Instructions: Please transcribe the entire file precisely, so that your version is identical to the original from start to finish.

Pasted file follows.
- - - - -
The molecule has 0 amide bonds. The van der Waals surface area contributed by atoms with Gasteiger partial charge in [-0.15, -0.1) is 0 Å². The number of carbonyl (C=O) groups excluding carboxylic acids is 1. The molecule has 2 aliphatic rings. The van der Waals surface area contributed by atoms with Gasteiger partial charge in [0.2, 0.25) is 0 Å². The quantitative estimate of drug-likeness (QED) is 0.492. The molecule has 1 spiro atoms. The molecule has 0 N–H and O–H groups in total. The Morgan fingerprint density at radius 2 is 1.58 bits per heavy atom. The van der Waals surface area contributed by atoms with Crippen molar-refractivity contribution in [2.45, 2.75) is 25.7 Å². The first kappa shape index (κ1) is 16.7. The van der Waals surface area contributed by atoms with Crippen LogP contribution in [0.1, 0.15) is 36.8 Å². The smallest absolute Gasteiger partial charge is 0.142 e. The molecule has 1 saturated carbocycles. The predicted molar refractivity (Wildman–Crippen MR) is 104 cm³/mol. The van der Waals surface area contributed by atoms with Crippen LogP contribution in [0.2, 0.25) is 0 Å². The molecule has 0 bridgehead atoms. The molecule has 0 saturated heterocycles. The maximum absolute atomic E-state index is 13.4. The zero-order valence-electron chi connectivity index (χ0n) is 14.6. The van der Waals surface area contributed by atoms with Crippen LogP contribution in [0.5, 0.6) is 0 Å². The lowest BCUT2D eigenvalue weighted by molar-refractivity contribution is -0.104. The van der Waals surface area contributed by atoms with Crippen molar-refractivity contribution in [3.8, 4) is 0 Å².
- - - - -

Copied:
The molecule has 0 amide bonds. The van der Waals surface area contributed by atoms with Gasteiger partial charge in [-0.15, -0.1) is 0 Å². The number of carbonyl (C=O) groups excluding carboxylic acids is 1. The molecule has 2 aliphatic rings. The van der Waals surface area contributed by atoms with Gasteiger partial charge in [0.2, 0.25) is 0 Å². The quantitative estimate of drug-likeness (QED) is 0.492. The molecule has 1 spiro atoms. The molecule has 0 N–H and O–H groups in total. The Morgan fingerprint density at radius 2 is 1.58 bits per heavy atom. The van der Waals surface area contributed by atoms with Crippen molar-refractivity contribution in [2.45, 2.75) is 25.7 Å². The first kappa shape index (κ1) is 16.7. The van der Waals surface area contributed by atoms with Crippen LogP contribution in [0.1, 0.15) is 36.8 Å². The smallest absolute Gasteiger partial charge is 0.142 e. The molecule has 1 saturated carbocycles. The predicted molar refractivity (Wildman–Crippen MR) is 104 cm³/mol. The van der Waals surface area contributed by atoms with Crippen LogP contribution in [0.2, 0.25) is 0 Å². The molecule has 0 bridgehead atoms. The molecule has 0 saturated heterocycles. The maximum absolute atomic E-state index is 13.4. The zero-order valence-electron chi connectivity index (χ0n) is 14.6. The van der Waals surface area contributed by atoms with Crippen LogP contribution in [0.5, 0.6) is 0 Å². The lowest BCUT2D eigenvalue weighted by molar-refractivity contribution is -0.104. The van der Waals surface area contributed by atoms with Crippen molar-refractivity contribution in [3.8, 4) is 0 Å².